After getting battered by the British press, Oliver Hirschbiegel’s ‘Diana’, with Naomi Watts playing Princess Diana in the last two years of her life, is about to hit French and US screens. FRANCE 24 film critic Jon Frosch offers his verdict.
Following the first London press screening of Oliver Hirschbiegel’s “Diana”, about Princess Di’s love affair with Pakistani heart surgeon Hasnat Kahn, the British press was swift and scathing.
“[Diana] has died another awful death,” howled The Guardian, while The Telegraph declared the film “a special class of awful”. The most original jibe came from The Daily Mirror, which gleefully opined that “Wesley Snipes in a blonde wig would be more convincing [than star Naomi Watts]”.
If the much-anticipated film were as consistently campy as those reviews suggest, at least it might have been a guilty good time.
But Hirschbiegel’s “Diana” is nothing more, or less, than a visually glossy, dramatically limp big-screen puff piece, fashioned with bland professionalism and utterly lacking in texture or insight.
Before making his Hollywood début with “The Invasion” (2007), an enjoyably silly, if disposable, adaptation of sci-fi novel “The Body Snatchers”, the German Hirschbiegel was best known for “Downfall” (2004), which chronicled the final, bunker-bound days of Hitler and his entourage. The film was confidently staged, but conceptually problematic; investing the demise of the Nazi regime with tragic undertones felt misguided, as did perfunctory attempts to humanise the growling, grotesque Führer by showing his acts of kindness toward his dog, chef and secretary.
But “Diana” suffers from a more flagrant tone deafness than “Downfall”, while offering little of that film’s dynamism or detail.
A ‘garden of love’ not worth visiting
Movies about iconic figures, whether loved, loathed, or objects of ambivalence, are tricky to pull off – especially when, as in the case of “Diana”, people who were close to her are still alive and influential. A notable exception, Stephen Frears’ terrific “The Queen”, used a specific crisis (then-Prime Minister Tony Blair’s mission to prod Queen Elizabeth II into making a public statement on Diana’s death) as a way to bring the title character to prickly, poignant life.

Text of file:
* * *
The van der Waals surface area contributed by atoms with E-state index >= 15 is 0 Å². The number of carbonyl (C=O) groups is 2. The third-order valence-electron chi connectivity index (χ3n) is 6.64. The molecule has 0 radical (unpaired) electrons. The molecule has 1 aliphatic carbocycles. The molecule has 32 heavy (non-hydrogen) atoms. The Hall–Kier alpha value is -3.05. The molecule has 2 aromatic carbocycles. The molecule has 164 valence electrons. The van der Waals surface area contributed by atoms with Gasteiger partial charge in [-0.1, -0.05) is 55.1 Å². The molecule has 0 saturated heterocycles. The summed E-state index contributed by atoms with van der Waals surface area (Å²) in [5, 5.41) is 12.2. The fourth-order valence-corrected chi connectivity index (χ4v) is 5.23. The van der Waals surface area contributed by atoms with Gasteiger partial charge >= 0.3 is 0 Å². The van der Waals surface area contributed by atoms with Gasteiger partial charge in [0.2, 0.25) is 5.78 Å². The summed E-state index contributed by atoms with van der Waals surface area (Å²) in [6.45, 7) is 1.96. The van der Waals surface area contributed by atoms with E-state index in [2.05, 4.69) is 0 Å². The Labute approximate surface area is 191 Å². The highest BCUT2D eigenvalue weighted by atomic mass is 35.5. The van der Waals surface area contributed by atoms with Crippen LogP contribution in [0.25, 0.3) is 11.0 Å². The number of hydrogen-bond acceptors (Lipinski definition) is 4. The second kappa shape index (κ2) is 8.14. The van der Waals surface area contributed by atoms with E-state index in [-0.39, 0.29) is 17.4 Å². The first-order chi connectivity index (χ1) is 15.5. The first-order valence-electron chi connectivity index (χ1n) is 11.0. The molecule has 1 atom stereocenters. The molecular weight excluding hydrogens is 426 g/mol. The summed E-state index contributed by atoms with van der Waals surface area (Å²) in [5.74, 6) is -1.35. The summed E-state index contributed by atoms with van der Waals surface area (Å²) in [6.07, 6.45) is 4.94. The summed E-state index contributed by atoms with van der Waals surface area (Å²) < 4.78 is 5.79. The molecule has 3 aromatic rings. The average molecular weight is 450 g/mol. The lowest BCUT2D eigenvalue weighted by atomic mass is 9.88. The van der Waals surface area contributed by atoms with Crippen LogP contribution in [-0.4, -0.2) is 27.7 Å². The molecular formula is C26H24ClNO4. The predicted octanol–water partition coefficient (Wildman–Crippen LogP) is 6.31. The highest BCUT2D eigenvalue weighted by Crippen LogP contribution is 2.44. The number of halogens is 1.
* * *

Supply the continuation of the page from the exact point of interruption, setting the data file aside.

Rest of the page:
Instead of distilling Diana’s last two years alive -- when the paparazzi’s hounding hit its peak -- into a claustrophobic thriller, for example, or a character portrait that imagines what the reserved-seeming princess was like behind closed doors, screenwriter Stephen Jeffreys has opted for the most booby-trapped path of all: romantic melodrama.
And so we endure cutesy, somewhat asinine scenes of two saintly souls, the wounded Diana and the gentle Dr. Kahn (played by former “Lost” star Naveen Andrews), in which she admiringly watches him devour a burger, whispers sweet nothings along the lines of “I like the way your hands feel on my face”, and listens to him babble about a “garden of love”.
The relationship between Diana and Hasnat is indeed as weakly written as that in any sub-par Hollywood rom-com (though at least those feature the occasional spectacular gross-out gag or colourful supporting character to liven things up).
Hirschbiegel’s fluid, if unremarkable, camerawork keeps things moving briskly from one moment to the next, never pausing to let us take the measure of the woman or the emotionally dire state of her life (apart from the obligatory shot of Diana staring woefully at her reflection in the vanity mirror). Estranged from the royal family, with only monthly visits from her sons, alone at home but swarmed outside, anguished and insecure, Diana, as written here, somehow manages to come off as a woman with virtually no personality. There are few jolts or jagged edges to her suffering -- only poses and postures meant to convey delicately contained distress.
Is the movie positing that the “People’s Princess” was almost exactly the same in private – refined, soft-spoken, kindly, give or take a few desperate moments – as she was in interviews and on red carpets? Whether or not that is an accurate notion is beside the point; it simply doesn’t make for gripping cinema.
Not even an actress as hungry and resourceful as Watts can get very far with such a superficially conceived character.
Toward the end of the film, as Diana’s relationship with Hasnat frays (in a handful of earnest fight scenes that don’t even begin to approach the rawness of real heartbreak), she starts frolicking with Dodi Al-Fayed on his yacht, and we get a welcome glimpse of a slightly more complex woman. In one brief moment, she phones a journalist and, with the teasing confidence of a practiced flirt, tips him off as to her whereabouts. For a second, the movie touches on a frequently tossed around, but nevertheless compelling idea: that Diana was not just a do-gooder and a victim, but also a cunning co-author of her own myth.
Too bad Hirschbiegel and Jeffreys tiptoe away from that promising angle, just as they do from the suggestion that Diana’s split from Hasnat was partly because of the supposed incompatibility of their respective Christian and Muslim backgrounds.
Soapy, safe and skin-deep, “Diana” ultimately begs a rather damning question: if the filmmakers were so squeamish about telling this story, why bother in the first place?
“Diana”, currently in UK cinemas, will be released in France on October 2 and in the US on November 1.
Date created : 2013-09-29